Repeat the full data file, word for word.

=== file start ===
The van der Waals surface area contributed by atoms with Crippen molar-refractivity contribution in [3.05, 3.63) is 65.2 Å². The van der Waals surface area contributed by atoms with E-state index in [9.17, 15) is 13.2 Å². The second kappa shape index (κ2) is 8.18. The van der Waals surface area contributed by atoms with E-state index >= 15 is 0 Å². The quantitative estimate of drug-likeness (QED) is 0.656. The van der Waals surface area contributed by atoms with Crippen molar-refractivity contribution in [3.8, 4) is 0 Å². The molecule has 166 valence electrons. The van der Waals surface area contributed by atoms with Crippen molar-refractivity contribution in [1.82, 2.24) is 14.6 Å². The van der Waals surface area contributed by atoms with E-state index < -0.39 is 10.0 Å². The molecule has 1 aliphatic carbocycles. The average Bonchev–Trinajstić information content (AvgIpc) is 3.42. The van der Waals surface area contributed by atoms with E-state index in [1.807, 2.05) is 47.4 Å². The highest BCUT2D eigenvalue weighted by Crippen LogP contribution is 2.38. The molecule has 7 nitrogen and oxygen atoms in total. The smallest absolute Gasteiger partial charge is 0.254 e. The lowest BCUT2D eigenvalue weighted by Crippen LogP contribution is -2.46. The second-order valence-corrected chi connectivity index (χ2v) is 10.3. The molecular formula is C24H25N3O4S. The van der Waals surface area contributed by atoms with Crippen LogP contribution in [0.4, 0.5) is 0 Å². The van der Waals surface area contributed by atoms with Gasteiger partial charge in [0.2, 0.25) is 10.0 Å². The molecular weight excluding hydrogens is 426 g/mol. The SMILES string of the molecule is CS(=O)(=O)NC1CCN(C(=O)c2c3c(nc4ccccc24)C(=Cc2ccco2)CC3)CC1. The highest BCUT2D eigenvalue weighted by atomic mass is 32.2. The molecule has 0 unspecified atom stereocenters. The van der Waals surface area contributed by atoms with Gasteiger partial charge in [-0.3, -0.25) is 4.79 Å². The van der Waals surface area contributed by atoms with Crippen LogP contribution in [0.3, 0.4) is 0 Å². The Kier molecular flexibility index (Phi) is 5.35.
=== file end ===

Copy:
The van der Waals surface area contributed by atoms with Crippen molar-refractivity contribution in [3.05, 3.63) is 65.2 Å². The van der Waals surface area contributed by atoms with E-state index in [9.17, 15) is 13.2 Å². The second kappa shape index (κ2) is 8.18. The van der Waals surface area contributed by atoms with E-state index >= 15 is 0 Å². The quantitative estimate of drug-likeness (QED) is 0.656. The van der Waals surface area contributed by atoms with Crippen molar-refractivity contribution in [3.8, 4) is 0 Å². The molecule has 166 valence electrons. The van der Waals surface area contributed by atoms with Crippen molar-refractivity contribution in [1.82, 2.24) is 14.6 Å². The van der Waals surface area contributed by atoms with E-state index < -0.39 is 10.0 Å². The molecule has 1 aliphatic carbocycles. The average Bonchev–Trinajstić information content (AvgIpc) is 3.42. The van der Waals surface area contributed by atoms with E-state index in [1.807, 2.05) is 47.4 Å². The highest BCUT2D eigenvalue weighted by Crippen LogP contribution is 2.38. The molecule has 7 nitrogen and oxygen atoms in total. The smallest absolute Gasteiger partial charge is 0.254 e. The lowest BCUT2D eigenvalue weighted by Crippen LogP contribution is -2.46. The second-order valence-corrected chi connectivity index (χ2v) is 10.3. The molecular formula is C24H25N3O4S. The van der Waals surface area contributed by atoms with Crippen LogP contribution in [0.4, 0.5) is 0 Å². The van der Waals surface area contributed by atoms with Gasteiger partial charge in [0.2, 0.25) is 10.0 Å². The molecular weight excluding hydrogens is 426 g/mol. The SMILES string of the molecule is CS(=O)(=O)NC1CCN(C(=O)c2c3c(nc4ccccc24)C(=Cc2ccco2)CC3)CC1. The highest BCUT2D eigenvalue weighted by atomic mass is 32.2. The molecule has 0 unspecified atom stereocenters. The van der Waals surface area contributed by atoms with Gasteiger partial charge in [-0.3, -0.25) is 4.79 Å². The van der Waals surface area contributed by atoms with Crippen LogP contribution in [0.3, 0.4) is 0 Å². The Kier molecular flexibility index (Phi) is 5.35.